At some point in the life cycle of any business, the decision to acquire or divest business lines may be made in order to create synergies or improve financial performance. In 2014/2015, in an attempt to reorganize their businesses, reduce overhead cost and increase revenue, major telecommunication companies in Nigeria sold off about 30,000 base transceiver stations tower assets in deals worth over US$ 300 million.
In 2016, Nigeria was plunged into an economic recession, which lasted from the third quarter of 2016 to the third quarter of 2017, hurting many businesses. Although Nigeria has exited the recession, the monetary policy committee (MPC) of the Central Bank of Nigeria recently warned, after its last bi-monthly meeting held in September 2018, that the economic fundamentals of Nigeria remains fragile and the country's exit from recession may be under threat as the economy has started showing signs of weakness. Investors planning to enter into any business venture must cautiously evaluate their entry strategies. Depending on their findings, investors may structure the acquisition as an asset deal rather than a share deal.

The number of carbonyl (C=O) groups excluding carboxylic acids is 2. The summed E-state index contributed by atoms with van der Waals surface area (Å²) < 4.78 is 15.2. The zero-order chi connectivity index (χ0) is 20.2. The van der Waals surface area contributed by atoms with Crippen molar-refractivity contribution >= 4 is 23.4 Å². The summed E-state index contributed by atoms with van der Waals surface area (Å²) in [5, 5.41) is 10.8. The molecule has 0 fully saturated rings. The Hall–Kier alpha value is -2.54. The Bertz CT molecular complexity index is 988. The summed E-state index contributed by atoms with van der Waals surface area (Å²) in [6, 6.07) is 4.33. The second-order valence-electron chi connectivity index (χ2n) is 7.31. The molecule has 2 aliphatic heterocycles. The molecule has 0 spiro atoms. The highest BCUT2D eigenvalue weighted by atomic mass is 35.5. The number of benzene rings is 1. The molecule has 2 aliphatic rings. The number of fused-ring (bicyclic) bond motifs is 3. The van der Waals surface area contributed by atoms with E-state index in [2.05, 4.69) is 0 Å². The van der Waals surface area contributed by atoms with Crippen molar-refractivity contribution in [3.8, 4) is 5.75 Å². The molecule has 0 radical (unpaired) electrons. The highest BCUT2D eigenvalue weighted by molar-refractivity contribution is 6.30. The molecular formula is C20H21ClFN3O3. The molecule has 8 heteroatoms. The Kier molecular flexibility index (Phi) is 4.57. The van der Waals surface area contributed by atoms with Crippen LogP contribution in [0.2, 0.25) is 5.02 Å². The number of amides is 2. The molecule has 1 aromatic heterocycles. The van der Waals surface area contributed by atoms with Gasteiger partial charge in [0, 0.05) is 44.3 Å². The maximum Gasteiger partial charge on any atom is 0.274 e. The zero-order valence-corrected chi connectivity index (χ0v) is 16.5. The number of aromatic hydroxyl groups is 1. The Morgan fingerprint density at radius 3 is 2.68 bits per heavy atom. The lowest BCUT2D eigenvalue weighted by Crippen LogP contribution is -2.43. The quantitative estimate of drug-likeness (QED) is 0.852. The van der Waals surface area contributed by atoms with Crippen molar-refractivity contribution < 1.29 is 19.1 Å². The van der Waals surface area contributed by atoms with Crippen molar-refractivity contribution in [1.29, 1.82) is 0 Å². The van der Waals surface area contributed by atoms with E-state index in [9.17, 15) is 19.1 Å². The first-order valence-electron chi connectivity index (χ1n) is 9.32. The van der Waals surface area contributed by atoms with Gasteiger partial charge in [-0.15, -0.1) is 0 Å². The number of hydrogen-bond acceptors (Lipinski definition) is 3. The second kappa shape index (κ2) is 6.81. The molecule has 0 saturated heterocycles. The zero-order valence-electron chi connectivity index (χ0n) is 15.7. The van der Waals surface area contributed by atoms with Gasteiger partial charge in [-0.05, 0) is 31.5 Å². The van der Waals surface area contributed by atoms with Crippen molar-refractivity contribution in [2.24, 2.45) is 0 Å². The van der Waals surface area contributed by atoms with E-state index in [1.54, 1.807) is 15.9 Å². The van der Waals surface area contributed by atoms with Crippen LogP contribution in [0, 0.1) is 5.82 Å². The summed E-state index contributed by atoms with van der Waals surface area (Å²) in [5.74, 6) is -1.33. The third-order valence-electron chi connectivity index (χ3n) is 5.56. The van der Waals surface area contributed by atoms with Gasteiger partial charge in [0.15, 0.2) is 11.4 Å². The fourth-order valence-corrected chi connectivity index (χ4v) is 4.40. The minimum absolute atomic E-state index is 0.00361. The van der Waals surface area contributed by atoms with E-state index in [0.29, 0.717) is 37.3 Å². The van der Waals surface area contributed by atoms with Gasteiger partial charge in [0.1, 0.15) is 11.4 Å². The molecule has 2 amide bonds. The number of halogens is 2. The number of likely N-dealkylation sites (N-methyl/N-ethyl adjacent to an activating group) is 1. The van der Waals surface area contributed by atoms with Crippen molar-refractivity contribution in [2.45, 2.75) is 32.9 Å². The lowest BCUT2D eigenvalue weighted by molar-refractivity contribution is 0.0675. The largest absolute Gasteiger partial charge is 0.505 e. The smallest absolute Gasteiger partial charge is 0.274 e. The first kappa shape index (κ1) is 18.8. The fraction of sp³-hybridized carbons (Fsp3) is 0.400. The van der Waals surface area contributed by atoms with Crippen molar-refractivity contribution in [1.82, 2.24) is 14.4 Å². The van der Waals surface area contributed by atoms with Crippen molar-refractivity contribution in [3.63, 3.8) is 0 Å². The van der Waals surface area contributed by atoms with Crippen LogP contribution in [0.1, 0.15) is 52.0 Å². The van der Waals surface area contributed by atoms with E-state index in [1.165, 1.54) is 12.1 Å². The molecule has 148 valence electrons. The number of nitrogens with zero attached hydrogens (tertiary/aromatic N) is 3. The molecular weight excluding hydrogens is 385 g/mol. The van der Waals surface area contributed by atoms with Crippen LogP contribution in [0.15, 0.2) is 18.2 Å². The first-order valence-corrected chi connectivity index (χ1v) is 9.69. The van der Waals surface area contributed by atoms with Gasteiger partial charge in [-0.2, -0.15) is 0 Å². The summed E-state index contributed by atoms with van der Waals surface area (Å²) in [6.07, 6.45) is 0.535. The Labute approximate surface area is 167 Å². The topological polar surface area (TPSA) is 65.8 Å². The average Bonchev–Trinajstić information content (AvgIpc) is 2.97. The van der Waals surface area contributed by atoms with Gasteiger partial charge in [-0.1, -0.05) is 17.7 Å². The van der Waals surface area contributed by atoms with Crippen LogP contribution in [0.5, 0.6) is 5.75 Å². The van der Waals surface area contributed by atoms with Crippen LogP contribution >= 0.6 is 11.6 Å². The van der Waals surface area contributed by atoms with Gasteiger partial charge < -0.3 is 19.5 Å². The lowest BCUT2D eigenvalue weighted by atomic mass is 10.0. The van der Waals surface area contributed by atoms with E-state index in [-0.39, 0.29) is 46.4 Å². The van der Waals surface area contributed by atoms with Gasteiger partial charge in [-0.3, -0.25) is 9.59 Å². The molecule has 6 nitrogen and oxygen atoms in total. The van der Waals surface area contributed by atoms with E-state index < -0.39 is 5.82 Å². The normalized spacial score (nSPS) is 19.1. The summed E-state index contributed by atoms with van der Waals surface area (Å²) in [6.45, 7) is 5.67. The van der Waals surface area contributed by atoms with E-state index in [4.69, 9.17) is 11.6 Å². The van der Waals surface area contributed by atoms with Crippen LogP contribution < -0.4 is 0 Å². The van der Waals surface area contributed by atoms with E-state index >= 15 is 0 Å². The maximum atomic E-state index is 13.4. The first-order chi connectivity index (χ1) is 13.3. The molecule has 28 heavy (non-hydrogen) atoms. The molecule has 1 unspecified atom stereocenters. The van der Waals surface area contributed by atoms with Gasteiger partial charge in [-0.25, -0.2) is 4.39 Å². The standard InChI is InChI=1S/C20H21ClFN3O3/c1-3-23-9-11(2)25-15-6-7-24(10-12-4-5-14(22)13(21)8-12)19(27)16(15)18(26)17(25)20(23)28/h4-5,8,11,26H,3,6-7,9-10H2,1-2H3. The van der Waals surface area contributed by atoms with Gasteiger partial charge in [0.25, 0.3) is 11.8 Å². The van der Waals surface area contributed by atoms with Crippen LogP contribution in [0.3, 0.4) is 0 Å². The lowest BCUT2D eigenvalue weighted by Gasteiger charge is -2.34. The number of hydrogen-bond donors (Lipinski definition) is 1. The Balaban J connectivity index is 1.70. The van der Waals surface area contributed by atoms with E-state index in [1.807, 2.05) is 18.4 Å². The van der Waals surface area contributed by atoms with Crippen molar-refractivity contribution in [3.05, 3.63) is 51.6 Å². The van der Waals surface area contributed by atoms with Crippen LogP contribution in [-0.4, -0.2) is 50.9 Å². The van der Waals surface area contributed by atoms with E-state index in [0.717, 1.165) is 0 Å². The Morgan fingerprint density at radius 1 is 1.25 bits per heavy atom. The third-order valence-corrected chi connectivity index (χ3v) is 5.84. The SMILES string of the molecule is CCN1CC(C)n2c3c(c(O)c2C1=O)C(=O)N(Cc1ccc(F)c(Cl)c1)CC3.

This piece examines the reasons why an asset transfer may be an option and important tax considerations in negotiating and concluding that option.
Why Asset Deals?
Generally, an asset transfer is a less preferred option for business acquisition when compared to a share transfer, which is simple, straightforward, and more tax efficient. This is evident in the fact that the parties are exposed to tax at various points of the transaction. For example, the purchaser is required to pay stamp duties on the asset purchase agreement as well as Value Added Tax (VAT) at 5% on the value of the asset. On the other hand, the seller is obliged to pay Capital Gains Tax (CGT) on any gain that accrues from disposal of the assets and may be liable to income tax where there is a balancing charge on the transfer of the assets.
Notwithstanding the above, asset transfers are not as bad as may be imagined in terms of tax benefits. For example, for assets that have been fully depreciated by the seller, the buyer could create a tax base for claiming capital allowance on such assets based on purchase price allocated to them. It is also possible for the buyer to get a step up advantage so that the assets are recorded at their fair market value as opposed to their tax written down value for capital allowance purposes. These tax benefits create a huge opportunity for cost recovery by the buyer, which could make up for the tax inefficiencies of an asset transfer option.
The content of this article is intended to provide a general guide to the subject matter. Specialist advice should be sought about your specific circumstances.